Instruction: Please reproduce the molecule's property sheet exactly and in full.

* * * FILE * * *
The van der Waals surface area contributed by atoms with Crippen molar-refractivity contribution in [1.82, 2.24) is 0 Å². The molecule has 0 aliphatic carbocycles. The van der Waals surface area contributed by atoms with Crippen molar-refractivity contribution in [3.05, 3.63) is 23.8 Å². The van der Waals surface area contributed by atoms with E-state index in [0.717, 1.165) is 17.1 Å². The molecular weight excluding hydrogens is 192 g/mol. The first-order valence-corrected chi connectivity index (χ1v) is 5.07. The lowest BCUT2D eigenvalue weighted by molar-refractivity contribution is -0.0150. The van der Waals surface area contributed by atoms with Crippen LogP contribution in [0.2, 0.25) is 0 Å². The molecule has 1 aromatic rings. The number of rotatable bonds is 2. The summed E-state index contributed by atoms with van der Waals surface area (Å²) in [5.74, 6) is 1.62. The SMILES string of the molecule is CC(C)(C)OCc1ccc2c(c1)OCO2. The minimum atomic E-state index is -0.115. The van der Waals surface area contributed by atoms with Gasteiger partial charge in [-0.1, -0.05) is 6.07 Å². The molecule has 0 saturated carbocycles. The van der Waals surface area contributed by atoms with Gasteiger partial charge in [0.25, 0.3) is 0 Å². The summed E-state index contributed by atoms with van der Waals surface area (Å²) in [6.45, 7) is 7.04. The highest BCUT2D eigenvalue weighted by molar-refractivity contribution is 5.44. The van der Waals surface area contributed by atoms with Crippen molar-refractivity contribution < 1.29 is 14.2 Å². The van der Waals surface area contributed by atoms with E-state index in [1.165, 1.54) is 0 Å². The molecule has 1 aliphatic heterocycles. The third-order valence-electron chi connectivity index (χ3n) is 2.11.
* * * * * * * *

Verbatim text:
The van der Waals surface area contributed by atoms with Crippen molar-refractivity contribution in [1.82, 2.24) is 0 Å². The molecule has 0 aliphatic carbocycles. The van der Waals surface area contributed by atoms with Crippen molar-refractivity contribution in [3.05, 3.63) is 23.8 Å². The van der Waals surface area contributed by atoms with E-state index in [0.717, 1.165) is 17.1 Å². The molecular weight excluding hydrogens is 192 g/mol. The first-order valence-corrected chi connectivity index (χ1v) is 5.07. The lowest BCUT2D eigenvalue weighted by molar-refractivity contribution is -0.0150. The van der Waals surface area contributed by atoms with Crippen LogP contribution in [0.2, 0.25) is 0 Å². The molecule has 1 aromatic rings. The number of rotatable bonds is 2. The summed E-state index contributed by atoms with van der Waals surface area (Å²) in [5.74, 6) is 1.62. The SMILES string of the molecule is CC(C)(C)OCc1ccc2c(c1)OCO2. The minimum atomic E-state index is -0.115. The van der Waals surface area contributed by atoms with Gasteiger partial charge in [-0.1, -0.05) is 6.07 Å². The molecule has 0 saturated carbocycles. The van der Waals surface area contributed by atoms with Gasteiger partial charge in [0.25, 0.3) is 0 Å². The summed E-state index contributed by atoms with van der Waals surface area (Å²) in [6.45, 7) is 7.04. The highest BCUT2D eigenvalue weighted by molar-refractivity contribution is 5.44. The van der Waals surface area contributed by atoms with Crippen molar-refractivity contribution < 1.29 is 14.2 Å². The van der Waals surface area contributed by atoms with E-state index in [1.165, 1.54) is 0 Å². The molecule has 1 aliphatic heterocycles. The third-order valence-electron chi connectivity index (χ3n) is 2.11.